Use this URL to cite or link to this record in EThOS: http://ethos.bl.uk/OrderDetails.do?uin=uk.bl.ethos.662725
Title: Factors that influence the composition of mouse chimaeras
Author: Tang, Pin-Chi
Awarding Body: University of Edinburgh
Current Institution: University of Edinburgh
Date of Award: 1999
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Abstract:
By aggregating two cells or two embryos, which carry distinguishable markers, to make chimaeras, it has been possible to investigate the cell distribution to the different tissues in pre-implantation embryos or post-implantation conceptuses. In this thesis, several series of chimaeras were produced to give further insights into the effects of cell number, embryo age, cell size, ploidy and size regulation on the contributions of two different cell populations to the various cell lineages in mouse chimaeric embryos. The first study used electrophoretic variants of glucose phosphate isomerase (GPII-A and GPII-B) to quantify the contributions of the different cell populations in E12.5 chimaeric conceptuses. Five series of chimaeras were produced: B(8+8), B(8+1/28), B(1/28+8), B(8+4) and B(4+8), where "B" represents the "genotypically balanced" strain combination (AAF1 x AAF1) ↔ (BF1 x TGB) and the numbers represent the embryo stage (e.g. ½ 8 indicates half of an 8-cell stage embryo). There was no significant difference in the composition of the epiblast derivatives analysed between series B(4+8) and B (1/2 8+8), or between B(8+ 1/28) and B(8+4), and the cell populations contributed in the proportions expected from their 2:1 ratios at aggregation. Thus, this failed to support previous claims that the more advanced embryos/blastomeres made more contribution to the inner cell mass (ICM). A β-globin transgenic marker was used in the second study to analyse cell allocation in chimaeric blastocysts. Two sets of chimaeras were made by aggregating one big diploid cell (produced by combination of micromanipulation and electrofusion of a 2-cell stage embryo) with one normal-sized cell from a 2-cell stage embryo. These experiments showed that the bigger, but not developmentally less advanced, cells contributed more to the trophectoderm (TE) lineages than the ICM at blastocyst stage.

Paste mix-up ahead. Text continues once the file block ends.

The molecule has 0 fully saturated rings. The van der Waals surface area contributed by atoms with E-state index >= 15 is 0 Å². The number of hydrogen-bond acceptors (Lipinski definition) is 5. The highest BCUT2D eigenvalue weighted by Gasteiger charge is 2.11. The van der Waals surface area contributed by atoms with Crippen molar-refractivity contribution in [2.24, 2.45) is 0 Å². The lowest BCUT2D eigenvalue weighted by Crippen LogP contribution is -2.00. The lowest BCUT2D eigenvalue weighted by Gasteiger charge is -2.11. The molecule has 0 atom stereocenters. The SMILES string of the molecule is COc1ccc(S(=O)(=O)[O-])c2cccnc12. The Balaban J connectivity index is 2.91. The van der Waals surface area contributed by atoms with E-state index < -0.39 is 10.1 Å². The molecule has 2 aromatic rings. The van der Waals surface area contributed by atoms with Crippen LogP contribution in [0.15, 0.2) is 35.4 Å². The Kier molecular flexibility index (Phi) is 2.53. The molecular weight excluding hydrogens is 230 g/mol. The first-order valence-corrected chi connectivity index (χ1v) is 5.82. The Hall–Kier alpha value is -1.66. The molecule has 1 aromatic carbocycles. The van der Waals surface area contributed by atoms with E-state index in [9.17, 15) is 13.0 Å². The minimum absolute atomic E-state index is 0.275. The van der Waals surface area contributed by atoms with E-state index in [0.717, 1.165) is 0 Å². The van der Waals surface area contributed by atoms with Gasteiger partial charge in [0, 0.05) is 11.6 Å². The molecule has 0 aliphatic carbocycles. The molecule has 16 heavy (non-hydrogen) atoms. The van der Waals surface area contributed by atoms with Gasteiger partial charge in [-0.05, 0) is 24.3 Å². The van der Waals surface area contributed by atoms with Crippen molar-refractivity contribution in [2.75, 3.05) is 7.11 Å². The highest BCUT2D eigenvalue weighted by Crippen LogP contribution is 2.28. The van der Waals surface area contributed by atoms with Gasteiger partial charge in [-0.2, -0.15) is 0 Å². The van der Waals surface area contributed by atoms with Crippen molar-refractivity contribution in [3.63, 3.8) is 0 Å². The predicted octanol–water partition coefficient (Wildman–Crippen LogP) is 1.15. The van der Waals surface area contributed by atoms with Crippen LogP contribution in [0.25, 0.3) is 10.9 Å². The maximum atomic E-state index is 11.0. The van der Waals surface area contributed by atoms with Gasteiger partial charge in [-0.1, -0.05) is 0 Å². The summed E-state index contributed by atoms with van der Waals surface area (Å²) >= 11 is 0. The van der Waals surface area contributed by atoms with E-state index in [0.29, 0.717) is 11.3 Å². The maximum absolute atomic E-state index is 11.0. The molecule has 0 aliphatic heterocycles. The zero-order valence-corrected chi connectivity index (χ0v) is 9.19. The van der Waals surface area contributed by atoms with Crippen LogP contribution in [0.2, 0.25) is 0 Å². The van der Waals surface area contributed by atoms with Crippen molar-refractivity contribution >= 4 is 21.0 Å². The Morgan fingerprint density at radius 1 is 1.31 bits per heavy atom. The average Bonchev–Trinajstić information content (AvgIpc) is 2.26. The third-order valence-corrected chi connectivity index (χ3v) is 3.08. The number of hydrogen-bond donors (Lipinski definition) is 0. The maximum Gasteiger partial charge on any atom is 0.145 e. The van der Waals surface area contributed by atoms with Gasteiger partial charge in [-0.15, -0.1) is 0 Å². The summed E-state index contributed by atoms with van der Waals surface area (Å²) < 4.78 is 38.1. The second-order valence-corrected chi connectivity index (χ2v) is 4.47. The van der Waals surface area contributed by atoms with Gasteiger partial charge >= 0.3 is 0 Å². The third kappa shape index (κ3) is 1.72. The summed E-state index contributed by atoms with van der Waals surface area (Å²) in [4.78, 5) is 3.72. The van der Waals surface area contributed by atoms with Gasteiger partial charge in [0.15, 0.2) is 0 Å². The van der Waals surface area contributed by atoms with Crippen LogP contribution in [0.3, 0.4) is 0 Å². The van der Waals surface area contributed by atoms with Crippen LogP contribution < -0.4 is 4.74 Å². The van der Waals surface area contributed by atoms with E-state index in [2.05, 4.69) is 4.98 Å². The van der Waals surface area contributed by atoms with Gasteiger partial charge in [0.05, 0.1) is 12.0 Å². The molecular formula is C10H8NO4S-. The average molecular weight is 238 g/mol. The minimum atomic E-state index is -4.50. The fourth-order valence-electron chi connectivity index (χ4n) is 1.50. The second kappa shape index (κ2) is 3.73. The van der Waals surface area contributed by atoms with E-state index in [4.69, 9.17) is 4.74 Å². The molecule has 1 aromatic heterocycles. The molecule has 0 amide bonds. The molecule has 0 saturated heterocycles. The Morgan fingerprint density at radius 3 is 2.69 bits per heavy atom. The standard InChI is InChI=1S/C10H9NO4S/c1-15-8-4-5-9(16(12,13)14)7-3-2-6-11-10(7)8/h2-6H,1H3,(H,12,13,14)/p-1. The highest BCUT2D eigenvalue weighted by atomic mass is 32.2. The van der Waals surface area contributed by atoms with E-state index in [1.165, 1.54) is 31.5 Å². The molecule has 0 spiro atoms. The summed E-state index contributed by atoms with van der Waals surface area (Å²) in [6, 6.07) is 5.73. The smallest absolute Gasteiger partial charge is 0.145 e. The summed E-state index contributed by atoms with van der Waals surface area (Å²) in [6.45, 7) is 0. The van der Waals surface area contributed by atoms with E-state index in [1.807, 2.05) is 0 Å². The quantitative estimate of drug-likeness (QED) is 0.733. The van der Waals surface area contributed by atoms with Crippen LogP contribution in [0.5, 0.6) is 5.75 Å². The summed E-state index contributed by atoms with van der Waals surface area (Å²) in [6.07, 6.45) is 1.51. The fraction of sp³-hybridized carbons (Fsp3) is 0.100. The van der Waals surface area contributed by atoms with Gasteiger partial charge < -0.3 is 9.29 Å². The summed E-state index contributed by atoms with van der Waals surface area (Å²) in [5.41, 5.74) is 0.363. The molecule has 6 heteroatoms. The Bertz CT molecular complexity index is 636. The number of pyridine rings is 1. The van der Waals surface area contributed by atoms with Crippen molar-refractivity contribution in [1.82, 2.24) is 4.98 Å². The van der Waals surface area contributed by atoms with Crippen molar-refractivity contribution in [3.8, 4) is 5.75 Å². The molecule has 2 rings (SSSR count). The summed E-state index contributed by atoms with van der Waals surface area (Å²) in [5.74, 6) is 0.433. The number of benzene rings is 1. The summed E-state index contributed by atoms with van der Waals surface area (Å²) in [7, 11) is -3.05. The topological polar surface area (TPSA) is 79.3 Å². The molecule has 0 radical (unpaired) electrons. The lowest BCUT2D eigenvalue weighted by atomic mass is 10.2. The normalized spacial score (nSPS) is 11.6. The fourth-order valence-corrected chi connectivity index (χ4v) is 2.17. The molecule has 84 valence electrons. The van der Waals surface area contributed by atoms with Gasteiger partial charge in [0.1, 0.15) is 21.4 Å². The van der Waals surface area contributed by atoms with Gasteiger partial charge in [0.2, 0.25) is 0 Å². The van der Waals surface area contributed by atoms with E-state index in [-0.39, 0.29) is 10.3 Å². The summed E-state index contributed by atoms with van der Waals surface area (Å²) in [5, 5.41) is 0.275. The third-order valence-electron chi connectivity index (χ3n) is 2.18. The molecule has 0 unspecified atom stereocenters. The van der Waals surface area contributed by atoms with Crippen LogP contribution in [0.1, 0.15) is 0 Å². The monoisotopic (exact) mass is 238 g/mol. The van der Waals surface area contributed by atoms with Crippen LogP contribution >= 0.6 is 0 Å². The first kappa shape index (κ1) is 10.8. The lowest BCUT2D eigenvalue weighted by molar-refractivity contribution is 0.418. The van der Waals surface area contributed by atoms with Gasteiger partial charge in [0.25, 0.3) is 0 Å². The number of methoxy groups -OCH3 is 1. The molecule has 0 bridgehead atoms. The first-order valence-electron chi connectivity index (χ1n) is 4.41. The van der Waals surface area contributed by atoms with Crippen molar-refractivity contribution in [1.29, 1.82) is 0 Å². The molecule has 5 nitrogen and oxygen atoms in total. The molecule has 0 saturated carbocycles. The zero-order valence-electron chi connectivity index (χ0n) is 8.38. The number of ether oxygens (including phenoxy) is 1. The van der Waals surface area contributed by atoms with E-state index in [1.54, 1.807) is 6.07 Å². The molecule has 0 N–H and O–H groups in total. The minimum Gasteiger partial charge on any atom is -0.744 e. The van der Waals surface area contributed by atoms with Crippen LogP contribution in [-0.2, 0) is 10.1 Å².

Supervisor: Not available Sponsor: Not available
Qualification Name: Thesis (Ph.D.) Qualification Level: Doctoral
EThOS ID: uk.bl.ethos.662725  DOI: Not available
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